Whatever Gilligan says, I think the character is meant to elicit some sympathetic or empathic reactions from the audience. We wouldn't be interested in him if the character wasn't designed that way.
Early on we have a great deal of sympathy as he is an ill, underpaid teacher facing a bleak future and we don't know how he will provide for his family. We follow his choices. We understand his bad choices as his circumstances make them, at least at the start, credible and don't leave too many alternatives. We wonder how his choices will play out over time: what else will he be prepared to do and how will he respond to the downward spiral he seems to have been forced into.
Sure, he starts to change. He becomes less downtrodden as the Heisenberg element of his character grows and becomes stronger. But somehow we still sympathise because we know where he started. As the level of evil acts grows he might lose some of our sympathy (I mean we don't want to be like him and we know he is doing bad things) but we start to respect him instead. We still care about what happens to him. Besides, he is nothing like the most evil person in the show so we still have relative sympathy for the battles he fights against even more evil people.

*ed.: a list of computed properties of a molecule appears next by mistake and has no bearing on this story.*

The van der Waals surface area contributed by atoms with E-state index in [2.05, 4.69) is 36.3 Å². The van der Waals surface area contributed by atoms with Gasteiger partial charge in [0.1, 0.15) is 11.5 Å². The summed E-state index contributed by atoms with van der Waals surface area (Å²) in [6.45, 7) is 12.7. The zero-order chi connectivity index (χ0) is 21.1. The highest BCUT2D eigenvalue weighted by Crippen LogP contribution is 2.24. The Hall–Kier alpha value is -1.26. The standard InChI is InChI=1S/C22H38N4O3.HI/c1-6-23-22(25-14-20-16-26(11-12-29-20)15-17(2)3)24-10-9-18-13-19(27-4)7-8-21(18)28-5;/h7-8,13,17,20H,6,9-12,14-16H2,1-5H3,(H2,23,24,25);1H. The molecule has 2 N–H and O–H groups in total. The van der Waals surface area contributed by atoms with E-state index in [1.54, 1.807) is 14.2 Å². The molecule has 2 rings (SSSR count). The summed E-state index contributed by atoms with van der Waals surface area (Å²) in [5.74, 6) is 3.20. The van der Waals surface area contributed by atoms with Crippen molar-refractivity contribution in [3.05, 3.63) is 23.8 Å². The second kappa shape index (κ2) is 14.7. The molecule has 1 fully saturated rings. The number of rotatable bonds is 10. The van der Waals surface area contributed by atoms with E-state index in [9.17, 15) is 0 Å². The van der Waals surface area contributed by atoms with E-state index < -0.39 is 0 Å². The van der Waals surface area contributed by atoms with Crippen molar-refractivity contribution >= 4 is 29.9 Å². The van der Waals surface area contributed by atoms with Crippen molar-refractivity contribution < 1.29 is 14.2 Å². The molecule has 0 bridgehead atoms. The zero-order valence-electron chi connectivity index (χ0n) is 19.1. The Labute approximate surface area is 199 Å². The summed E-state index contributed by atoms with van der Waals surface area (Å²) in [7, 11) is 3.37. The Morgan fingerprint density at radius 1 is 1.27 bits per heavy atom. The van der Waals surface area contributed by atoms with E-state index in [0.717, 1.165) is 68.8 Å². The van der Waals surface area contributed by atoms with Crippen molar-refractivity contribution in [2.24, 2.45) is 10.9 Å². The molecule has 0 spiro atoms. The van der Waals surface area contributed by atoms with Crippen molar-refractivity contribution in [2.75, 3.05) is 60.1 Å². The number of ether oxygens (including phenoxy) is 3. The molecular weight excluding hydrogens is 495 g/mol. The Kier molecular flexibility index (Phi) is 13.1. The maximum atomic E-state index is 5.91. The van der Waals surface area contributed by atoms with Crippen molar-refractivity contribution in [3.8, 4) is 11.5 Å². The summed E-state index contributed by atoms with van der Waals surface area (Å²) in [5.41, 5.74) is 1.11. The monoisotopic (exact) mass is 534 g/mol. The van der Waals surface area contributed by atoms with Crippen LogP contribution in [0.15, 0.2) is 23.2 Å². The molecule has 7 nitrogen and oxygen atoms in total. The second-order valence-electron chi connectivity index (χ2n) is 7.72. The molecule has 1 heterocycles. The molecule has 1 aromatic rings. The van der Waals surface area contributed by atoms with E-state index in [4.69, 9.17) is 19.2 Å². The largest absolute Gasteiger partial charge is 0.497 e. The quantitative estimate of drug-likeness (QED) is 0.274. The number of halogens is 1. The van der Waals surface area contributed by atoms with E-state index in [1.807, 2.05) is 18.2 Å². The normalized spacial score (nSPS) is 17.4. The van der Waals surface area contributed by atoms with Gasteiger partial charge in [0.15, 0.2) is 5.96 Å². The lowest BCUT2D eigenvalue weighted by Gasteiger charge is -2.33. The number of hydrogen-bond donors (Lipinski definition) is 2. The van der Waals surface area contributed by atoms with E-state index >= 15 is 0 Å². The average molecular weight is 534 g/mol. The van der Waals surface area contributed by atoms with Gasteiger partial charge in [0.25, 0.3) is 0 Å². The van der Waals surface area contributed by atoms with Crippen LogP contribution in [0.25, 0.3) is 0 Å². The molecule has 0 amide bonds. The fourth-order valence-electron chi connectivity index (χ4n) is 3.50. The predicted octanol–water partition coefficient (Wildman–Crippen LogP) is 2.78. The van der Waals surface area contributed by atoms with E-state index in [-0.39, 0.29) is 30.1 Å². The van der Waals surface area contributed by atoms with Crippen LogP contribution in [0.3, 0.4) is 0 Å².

To hold our attention for the full run is a great piece of writing as this is much harder with characters doing obviously bad things. But since the universe he is in is filled with even worse people, he is the character we identify with. In fact he becomes a true antihero in the same vein as "The Man With No Name" in the Clint Eastwood movies (a man we root for despite him being a killer for hire: we support him because he does some good despite being a character we would normally classify as a bad guy).
By the end his character may not deserve our sympathy, but he gets it because he is the least bad in a land filled with even worse characters and he does some good things even though he also does many that are evil.